Sergio Romero, keeper for Manchester United, narrowly avoided facing a fine from the DVLA for not paying his road tax. His luxury Ferrari was almost taken away, but the towing truck couldn’t fit the supercar on their low loader.
Reports has revelled that the footballer has been driving for months without valid car tax, which is a legal requirement in the UK. Romero was stopped by police in Manchester city centre and his wife and two children were in the car with him. The incident took place on Victoria Street, at the bottom of Deansgate on Thursday 14th November, just before 5:30pm.
When the officers stopped the car and performed the required checks, they found the Ferrari was actually registered in Italy and had no tax. They then tried to seize the vehicle but found that it was too big to be taken away on the low-loader that had arrived.
Although his luxury car couldn’t be seized, he has now been reported to the DVLA, who are sometimes also referred to as the Driver Vehicle Licensing Agency, and they have warned him that his vehicle will be confiscated if he doesn’t get the appropriate paperwork sorted out. The vehicle itself can be worth up to £300,000.
Following the event, the Greater Manchester Police twitter said “Italian reg Ferrari 314 nearly ended up on back of our low loader today on Victoria St; owner now UK resident. But too big + 2 kids stranded.”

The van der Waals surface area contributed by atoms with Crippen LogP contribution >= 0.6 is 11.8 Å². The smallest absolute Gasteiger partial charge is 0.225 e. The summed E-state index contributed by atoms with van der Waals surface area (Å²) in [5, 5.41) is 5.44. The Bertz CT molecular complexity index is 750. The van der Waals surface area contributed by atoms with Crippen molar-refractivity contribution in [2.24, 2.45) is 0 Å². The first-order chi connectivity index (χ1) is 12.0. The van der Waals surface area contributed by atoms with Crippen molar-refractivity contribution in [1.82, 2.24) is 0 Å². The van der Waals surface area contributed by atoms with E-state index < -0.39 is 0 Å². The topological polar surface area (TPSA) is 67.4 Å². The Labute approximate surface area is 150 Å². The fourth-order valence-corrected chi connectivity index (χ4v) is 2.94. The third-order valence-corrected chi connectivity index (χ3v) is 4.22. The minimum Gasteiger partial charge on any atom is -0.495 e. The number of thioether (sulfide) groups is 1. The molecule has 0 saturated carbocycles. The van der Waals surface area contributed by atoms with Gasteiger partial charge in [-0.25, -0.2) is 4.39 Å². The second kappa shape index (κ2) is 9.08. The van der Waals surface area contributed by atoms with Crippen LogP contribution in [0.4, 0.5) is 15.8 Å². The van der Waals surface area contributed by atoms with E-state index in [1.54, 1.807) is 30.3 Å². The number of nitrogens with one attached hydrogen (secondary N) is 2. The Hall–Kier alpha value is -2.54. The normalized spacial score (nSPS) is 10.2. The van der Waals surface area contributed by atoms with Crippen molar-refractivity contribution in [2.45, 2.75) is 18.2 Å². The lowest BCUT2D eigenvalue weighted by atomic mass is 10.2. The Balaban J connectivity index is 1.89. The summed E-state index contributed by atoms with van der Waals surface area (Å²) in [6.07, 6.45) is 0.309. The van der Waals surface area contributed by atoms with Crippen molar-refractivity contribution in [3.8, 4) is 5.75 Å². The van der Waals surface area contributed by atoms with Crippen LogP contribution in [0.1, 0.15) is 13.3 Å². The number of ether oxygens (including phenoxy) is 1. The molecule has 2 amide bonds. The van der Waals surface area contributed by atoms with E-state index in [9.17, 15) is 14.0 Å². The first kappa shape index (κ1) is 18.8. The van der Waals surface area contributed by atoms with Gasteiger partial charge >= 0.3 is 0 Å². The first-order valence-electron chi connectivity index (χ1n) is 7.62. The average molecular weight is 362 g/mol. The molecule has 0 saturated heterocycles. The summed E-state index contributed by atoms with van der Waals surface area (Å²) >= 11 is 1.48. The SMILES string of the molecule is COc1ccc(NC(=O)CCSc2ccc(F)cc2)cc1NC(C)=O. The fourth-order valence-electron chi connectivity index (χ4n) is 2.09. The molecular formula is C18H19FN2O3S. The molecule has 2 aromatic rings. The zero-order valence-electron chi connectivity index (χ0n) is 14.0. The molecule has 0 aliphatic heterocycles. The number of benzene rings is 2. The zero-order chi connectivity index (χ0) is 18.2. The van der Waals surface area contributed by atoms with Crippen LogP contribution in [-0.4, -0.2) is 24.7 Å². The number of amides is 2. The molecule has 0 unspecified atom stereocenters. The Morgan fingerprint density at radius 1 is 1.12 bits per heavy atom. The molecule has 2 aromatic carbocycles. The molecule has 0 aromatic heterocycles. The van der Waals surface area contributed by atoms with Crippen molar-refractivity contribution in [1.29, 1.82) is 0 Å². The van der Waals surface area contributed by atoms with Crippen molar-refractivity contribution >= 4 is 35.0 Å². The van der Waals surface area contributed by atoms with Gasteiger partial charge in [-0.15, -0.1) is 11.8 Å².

They went on to add that the “Driver will now be reported, so doesn’t get away with it.”
Romero joined United by means of a free transfer last summer after previously spending four years in Italy. As it stands, he has only made four appearances for United so far, as he is playing understudy to David de Gea.
A spokesman for the Greater Manchester Police said “Shortly after 5:20pm on Thursday 14 January 2016, police stopped a foreign registered Ferrari 314 on Victoria Street in Manchester City Centre.”
He added “The owner is a UK resident and the car is believed to have been in the country for a number of months without being taxed or registered in the UK.”
Then he finished off by saying “The owner was reported to the DVLA and issued with a warning that if the car is not taxed and registered for use in the UK then it will be seized.”
Romero has not issued a statement.
Road tax has been a legal requirement in the UK since 1920. Up until October 2014, drivers would be issued a small paper tax disc that had to be displayed in the windscreen of their vehicle that showed the registration number of a car and the date the tax would expire. From October 2014, this system is no longer in use, as the paper disc is no longer required. Once you pay your car tax online, that is it, you will not receive anything to display in your car.
This new system has been met with a negative response from road users, with a recent survey revealing that 81% of drivers would prefer the old method of receiving a paper tax disc rather than the newer, modern approach.